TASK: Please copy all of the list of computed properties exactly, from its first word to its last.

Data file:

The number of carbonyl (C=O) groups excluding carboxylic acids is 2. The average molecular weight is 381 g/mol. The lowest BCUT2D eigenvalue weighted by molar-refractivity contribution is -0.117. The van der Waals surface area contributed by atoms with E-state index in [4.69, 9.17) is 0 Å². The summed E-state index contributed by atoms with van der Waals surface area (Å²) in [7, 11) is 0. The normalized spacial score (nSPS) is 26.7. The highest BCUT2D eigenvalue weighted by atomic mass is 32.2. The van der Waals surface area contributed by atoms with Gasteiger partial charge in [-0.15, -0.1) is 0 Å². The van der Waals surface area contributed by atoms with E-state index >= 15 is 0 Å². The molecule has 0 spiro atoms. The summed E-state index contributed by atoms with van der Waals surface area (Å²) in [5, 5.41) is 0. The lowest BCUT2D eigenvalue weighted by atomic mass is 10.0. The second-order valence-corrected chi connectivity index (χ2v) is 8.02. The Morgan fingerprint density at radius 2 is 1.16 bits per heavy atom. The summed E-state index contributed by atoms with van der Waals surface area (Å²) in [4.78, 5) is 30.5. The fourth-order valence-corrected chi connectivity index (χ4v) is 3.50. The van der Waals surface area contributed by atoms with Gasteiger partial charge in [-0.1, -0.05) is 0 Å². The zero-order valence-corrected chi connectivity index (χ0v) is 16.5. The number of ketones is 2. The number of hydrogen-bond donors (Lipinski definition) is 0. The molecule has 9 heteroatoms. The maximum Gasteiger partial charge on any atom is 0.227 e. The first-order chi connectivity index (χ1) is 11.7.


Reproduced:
The number of carbonyl (C=O) groups excluding carboxylic acids is 2. The average molecular weight is 381 g/mol. The lowest BCUT2D eigenvalue weighted by molar-refractivity contribution is -0.117. The van der Waals surface area contributed by atoms with E-state index in [4.69, 9.17) is 0 Å². The summed E-state index contributed by atoms with van der Waals surface area (Å²) in [7, 11) is 0. The normalized spacial score (nSPS) is 26.7. The highest BCUT2D eigenvalue weighted by atomic mass is 32.2. The van der Waals surface area contributed by atoms with Gasteiger partial charge in [-0.15, -0.1) is 0 Å². The van der Waals surface area contributed by atoms with E-state index >= 15 is 0 Å². The molecule has 0 spiro atoms. The summed E-state index contributed by atoms with van der Waals surface area (Å²) in [5, 5.41) is 0. The lowest BCUT2D eigenvalue weighted by atomic mass is 10.0. The second-order valence-corrected chi connectivity index (χ2v) is 8.02. The Morgan fingerprint density at radius 2 is 1.16 bits per heavy atom. The summed E-state index contributed by atoms with van der Waals surface area (Å²) in [4.78, 5) is 30.5. The fourth-order valence-corrected chi connectivity index (χ4v) is 3.50. The van der Waals surface area contributed by atoms with Gasteiger partial charge in [-0.1, -0.05) is 0 Å². The zero-order valence-corrected chi connectivity index (χ0v) is 16.5. The number of ketones is 2. The number of hydrogen-bond donors (Lipinski definition) is 0. The molecule has 9 heteroatoms. The maximum Gasteiger partial charge on any atom is 0.227 e. The first-order chi connectivity index (χ1) is 11.7.